8 8 Commercial Banks and the Money Supply The behaviour of banks can influence the quantity of demand deposits in the economy and therefore, the money supply. Fractional Reserve Banking System: The practice of holding a fraction of money deposited as reserves and lending out the rest. Deposits into a bank are recorded as both assets and liabilities. Deposits that have been received but not lent out are called reserves. Reserve Ratio: the fraction of deposits that banks hold as reserves The supply of money in the economy is affected by the amount of deposits that are kept in the bank as reserves and the amount that is lent out. Loans become an asset to the bank.

9 9 Money Creation with Fractional-Reserve Banking When a bank makes a loan (from its reserves) the money supply increases. When banks hold only a fraction of deposits in reserve, banks create money. The creation of money through loans does not create any wealth, but allows banks to charge interest several times on the same bit of wealth. The money multiplier When one bank loans money, that money is generally deposited into another or the same bank thus creating more deposits and more reserves to be lent out. The Money Multiplier is the amount of money that the banking system generates with each dollar of reserves.

10 10 What determines the size of the money multiplier? The money multiplier is the reciprocal of the reserve ratio. M = 1/R –With a reserve requirement (R) of 20% or 1/5... –The multiplier will be 5. The Bank of Canada’s Tools of Monetary Control The B of C has many instruments of monetary control: Open-Market Operations: –Buying and selling bonds: The primary way in which the B of C changes the money supply is done through the purchase and sale of Canadian government bonds. –To increase the money supply, the B of C buys government bonds from the public. –To decrease the money supply, the B of C sells government bonds to the public.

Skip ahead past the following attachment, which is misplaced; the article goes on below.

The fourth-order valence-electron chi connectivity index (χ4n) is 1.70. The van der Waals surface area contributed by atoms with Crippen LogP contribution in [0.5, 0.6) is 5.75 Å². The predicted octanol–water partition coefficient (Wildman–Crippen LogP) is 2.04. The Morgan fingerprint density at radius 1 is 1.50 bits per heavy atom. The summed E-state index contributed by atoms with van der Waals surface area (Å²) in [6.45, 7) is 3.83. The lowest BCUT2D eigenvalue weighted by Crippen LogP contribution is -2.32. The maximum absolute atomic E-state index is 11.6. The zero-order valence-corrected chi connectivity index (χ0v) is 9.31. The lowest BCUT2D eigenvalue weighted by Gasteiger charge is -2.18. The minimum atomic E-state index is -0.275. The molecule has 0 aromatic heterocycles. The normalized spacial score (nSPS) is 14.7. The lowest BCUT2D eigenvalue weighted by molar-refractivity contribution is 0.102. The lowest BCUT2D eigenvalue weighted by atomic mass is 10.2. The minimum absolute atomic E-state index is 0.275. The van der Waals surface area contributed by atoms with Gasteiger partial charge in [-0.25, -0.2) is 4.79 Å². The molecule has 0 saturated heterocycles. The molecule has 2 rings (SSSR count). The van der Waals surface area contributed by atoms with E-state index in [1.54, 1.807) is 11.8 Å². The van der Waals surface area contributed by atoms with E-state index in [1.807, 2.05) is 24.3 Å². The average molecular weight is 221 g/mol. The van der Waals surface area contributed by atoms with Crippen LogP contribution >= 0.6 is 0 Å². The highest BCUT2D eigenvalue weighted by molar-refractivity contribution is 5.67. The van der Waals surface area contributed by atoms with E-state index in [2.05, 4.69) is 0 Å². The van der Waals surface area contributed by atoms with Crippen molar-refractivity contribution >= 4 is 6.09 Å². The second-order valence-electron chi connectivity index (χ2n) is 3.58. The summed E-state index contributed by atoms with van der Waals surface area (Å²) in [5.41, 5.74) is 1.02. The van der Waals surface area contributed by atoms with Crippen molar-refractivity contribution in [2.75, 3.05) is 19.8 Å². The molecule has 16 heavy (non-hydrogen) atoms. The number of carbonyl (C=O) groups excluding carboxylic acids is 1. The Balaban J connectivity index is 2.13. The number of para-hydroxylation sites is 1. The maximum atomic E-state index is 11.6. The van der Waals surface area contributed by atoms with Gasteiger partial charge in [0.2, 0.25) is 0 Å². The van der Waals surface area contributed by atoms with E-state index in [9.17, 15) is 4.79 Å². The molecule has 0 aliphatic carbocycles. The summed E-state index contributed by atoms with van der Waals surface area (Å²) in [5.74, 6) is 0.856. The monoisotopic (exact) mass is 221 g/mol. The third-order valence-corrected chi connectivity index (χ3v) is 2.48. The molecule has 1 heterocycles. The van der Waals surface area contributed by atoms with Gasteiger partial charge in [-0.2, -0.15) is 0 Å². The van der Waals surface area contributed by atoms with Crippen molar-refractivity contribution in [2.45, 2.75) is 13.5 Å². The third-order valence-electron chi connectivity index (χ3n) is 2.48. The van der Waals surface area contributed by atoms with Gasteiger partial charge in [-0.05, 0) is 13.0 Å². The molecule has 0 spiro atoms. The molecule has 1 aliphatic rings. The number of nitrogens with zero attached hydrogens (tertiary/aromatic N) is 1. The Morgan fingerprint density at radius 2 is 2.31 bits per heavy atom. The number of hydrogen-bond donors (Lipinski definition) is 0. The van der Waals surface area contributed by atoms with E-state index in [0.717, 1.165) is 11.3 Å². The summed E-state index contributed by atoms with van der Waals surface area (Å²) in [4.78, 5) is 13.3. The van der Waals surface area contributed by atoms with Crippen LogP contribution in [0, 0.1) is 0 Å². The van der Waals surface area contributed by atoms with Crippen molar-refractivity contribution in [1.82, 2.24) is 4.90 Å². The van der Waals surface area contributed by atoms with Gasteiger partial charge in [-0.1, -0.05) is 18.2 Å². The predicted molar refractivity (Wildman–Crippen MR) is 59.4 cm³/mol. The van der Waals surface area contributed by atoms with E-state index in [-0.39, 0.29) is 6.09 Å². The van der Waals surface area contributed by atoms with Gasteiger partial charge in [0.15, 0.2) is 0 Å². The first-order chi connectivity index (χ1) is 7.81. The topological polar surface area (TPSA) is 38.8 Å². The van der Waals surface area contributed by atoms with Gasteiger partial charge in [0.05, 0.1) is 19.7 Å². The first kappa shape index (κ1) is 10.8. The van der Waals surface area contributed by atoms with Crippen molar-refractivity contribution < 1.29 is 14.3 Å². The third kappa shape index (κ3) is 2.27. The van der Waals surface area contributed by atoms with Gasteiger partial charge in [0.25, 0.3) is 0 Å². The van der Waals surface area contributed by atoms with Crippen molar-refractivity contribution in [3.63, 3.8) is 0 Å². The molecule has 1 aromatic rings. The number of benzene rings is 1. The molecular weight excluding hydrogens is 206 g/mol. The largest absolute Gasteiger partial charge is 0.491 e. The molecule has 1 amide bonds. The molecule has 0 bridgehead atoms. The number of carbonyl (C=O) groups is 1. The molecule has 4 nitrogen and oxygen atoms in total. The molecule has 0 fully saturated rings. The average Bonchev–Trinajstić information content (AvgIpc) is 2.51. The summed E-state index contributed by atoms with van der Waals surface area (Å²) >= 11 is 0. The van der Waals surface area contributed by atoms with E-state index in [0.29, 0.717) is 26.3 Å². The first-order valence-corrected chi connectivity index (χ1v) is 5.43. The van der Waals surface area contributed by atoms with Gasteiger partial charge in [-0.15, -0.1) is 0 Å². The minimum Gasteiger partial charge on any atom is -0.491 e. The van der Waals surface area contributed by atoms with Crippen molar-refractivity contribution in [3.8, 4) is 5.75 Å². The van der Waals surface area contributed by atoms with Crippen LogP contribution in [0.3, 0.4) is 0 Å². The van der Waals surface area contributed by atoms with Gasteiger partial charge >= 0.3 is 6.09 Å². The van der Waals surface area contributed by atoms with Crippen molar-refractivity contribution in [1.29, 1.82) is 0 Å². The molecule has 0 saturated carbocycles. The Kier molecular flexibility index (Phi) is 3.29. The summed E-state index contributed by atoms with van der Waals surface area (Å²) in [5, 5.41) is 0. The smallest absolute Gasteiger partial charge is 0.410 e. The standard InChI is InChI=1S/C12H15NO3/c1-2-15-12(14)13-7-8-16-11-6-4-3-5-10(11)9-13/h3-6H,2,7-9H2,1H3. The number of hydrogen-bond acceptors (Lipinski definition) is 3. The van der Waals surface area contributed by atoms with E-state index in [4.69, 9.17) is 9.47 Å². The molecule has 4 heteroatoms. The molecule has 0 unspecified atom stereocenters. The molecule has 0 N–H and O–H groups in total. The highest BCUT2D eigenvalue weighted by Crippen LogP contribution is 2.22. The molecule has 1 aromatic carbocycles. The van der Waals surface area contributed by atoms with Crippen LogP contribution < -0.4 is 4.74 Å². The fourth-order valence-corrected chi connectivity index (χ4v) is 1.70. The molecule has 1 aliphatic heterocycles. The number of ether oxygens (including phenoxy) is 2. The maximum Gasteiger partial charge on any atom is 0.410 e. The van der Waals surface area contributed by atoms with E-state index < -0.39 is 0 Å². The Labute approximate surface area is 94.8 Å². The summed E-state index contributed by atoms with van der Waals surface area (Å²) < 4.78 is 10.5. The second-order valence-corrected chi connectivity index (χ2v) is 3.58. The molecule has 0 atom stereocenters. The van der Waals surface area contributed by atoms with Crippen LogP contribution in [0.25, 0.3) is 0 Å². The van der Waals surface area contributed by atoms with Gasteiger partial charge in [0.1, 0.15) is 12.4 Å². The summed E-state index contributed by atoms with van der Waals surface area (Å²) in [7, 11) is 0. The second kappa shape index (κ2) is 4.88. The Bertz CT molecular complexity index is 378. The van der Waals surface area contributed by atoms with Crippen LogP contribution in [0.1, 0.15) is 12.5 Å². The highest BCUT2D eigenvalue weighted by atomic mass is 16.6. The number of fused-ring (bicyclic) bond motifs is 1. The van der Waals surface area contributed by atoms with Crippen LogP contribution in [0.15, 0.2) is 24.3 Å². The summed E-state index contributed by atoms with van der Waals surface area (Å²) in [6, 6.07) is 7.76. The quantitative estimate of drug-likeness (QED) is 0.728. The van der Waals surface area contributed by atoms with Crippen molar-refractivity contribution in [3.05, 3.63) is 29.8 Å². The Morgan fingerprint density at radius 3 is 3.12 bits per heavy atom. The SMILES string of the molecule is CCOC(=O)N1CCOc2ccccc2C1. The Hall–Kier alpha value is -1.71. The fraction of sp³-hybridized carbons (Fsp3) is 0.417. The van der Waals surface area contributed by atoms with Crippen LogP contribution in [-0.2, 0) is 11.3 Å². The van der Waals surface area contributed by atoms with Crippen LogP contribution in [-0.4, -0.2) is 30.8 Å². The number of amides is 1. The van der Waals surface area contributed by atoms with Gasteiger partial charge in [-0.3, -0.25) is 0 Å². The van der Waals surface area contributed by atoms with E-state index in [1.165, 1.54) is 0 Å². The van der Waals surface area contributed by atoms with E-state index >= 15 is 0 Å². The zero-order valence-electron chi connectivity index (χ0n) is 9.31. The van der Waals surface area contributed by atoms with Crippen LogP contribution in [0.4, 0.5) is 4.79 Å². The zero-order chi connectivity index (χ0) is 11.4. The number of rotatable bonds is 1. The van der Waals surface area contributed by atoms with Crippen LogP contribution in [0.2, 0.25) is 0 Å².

11 11 Foreign Exchange Market Operations: buying and selling foreign currency. Changing the Reserve Ratio: Increasing or decreasing the ratio. Changing the Bank Rate: The interest rate the B of C charges other banks for loans. If the Bank of Canada buys $100 million USD in the foreign exchange market for $ 150 million CAD, the Canadian money supply increases immediately by $150 million. Sometimes, the B o C wants to sell foreign currency in the foreign exchange market to support the Canadian dollar’s exchange rate, but it does not want the money supply to fall. To do this, the Bank uses the Canadian dollars it acquires in the foreign exchange market to buy government bonds, thus putting the Canadian dollars back into circulation.

12 12 Sterilization: the process of offsetting foreign exchange market operations with open-market operations, so that the effect on the money supply is cancelled out. Problems in Controlling the Money Supply Two problems that the B of C must “wrestle” that arise due to fractional-reserve banking:  The B of C does not control the amount of money that households choose to hold as deposits in banks.  The B of C does not control the amount of money that bankers choose to lend.